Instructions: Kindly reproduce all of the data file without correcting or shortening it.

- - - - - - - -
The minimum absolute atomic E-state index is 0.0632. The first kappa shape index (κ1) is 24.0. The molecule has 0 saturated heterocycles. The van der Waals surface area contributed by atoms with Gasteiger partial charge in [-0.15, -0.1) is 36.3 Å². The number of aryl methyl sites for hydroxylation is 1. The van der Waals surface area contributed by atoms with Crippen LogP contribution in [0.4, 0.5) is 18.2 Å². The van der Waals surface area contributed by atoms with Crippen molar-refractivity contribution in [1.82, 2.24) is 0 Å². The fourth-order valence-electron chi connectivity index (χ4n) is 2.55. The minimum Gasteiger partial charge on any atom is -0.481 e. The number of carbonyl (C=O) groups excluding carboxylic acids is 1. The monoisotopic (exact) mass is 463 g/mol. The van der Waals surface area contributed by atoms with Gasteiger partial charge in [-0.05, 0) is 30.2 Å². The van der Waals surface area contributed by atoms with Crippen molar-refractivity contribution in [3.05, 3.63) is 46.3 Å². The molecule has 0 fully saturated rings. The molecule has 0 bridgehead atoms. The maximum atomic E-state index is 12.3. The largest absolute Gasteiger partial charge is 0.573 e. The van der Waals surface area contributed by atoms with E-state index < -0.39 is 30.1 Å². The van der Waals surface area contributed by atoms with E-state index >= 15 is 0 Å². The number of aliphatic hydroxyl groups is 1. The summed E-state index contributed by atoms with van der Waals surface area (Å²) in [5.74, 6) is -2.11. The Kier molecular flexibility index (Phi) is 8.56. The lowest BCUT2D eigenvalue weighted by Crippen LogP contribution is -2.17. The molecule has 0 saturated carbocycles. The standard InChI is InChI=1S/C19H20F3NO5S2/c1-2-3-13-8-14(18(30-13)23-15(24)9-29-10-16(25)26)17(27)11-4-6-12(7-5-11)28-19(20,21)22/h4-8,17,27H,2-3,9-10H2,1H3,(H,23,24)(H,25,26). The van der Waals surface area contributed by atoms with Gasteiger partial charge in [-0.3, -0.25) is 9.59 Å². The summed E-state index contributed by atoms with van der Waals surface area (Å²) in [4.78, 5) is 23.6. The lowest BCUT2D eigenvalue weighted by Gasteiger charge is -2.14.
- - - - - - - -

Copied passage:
The minimum absolute atomic E-state index is 0.0632. The first kappa shape index (κ1) is 24.0. The molecule has 0 saturated heterocycles. The van der Waals surface area contributed by atoms with Gasteiger partial charge in [-0.15, -0.1) is 36.3 Å². The number of aryl methyl sites for hydroxylation is 1. The van der Waals surface area contributed by atoms with Crippen LogP contribution in [0.4, 0.5) is 18.2 Å². The van der Waals surface area contributed by atoms with Crippen molar-refractivity contribution in [1.82, 2.24) is 0 Å². The fourth-order valence-electron chi connectivity index (χ4n) is 2.55. The minimum Gasteiger partial charge on any atom is -0.481 e. The number of carbonyl (C=O) groups excluding carboxylic acids is 1. The monoisotopic (exact) mass is 463 g/mol. The van der Waals surface area contributed by atoms with Gasteiger partial charge in [-0.05, 0) is 30.2 Å². The van der Waals surface area contributed by atoms with Crippen molar-refractivity contribution in [3.05, 3.63) is 46.3 Å². The molecule has 0 fully saturated rings. The molecule has 0 bridgehead atoms. The maximum atomic E-state index is 12.3. The largest absolute Gasteiger partial charge is 0.573 e. The van der Waals surface area contributed by atoms with E-state index < -0.39 is 30.1 Å². The van der Waals surface area contributed by atoms with E-state index >= 15 is 0 Å². The number of aliphatic hydroxyl groups is 1. The summed E-state index contributed by atoms with van der Waals surface area (Å²) in [5.74, 6) is -2.11. The Kier molecular flexibility index (Phi) is 8.56. The lowest BCUT2D eigenvalue weighted by Crippen LogP contribution is -2.17. The molecule has 0 saturated carbocycles. The standard InChI is InChI=1S/C19H20F3NO5S2/c1-2-3-13-8-14(18(30-13)23-15(24)9-29-10-16(25)26)17(27)11-4-6-12(7-5-11)28-19(20,21)22/h4-8,17,27H,2-3,9-10H2,1H3,(H,23,24)(H,25,26). The van der Waals surface area contributed by atoms with Gasteiger partial charge in [-0.3, -0.25) is 9.59 Å². The summed E-state index contributed by atoms with van der Waals surface area (Å²) in [4.78, 5) is 23.6. The lowest BCUT2D eigenvalue weighted by Gasteiger charge is -2.14.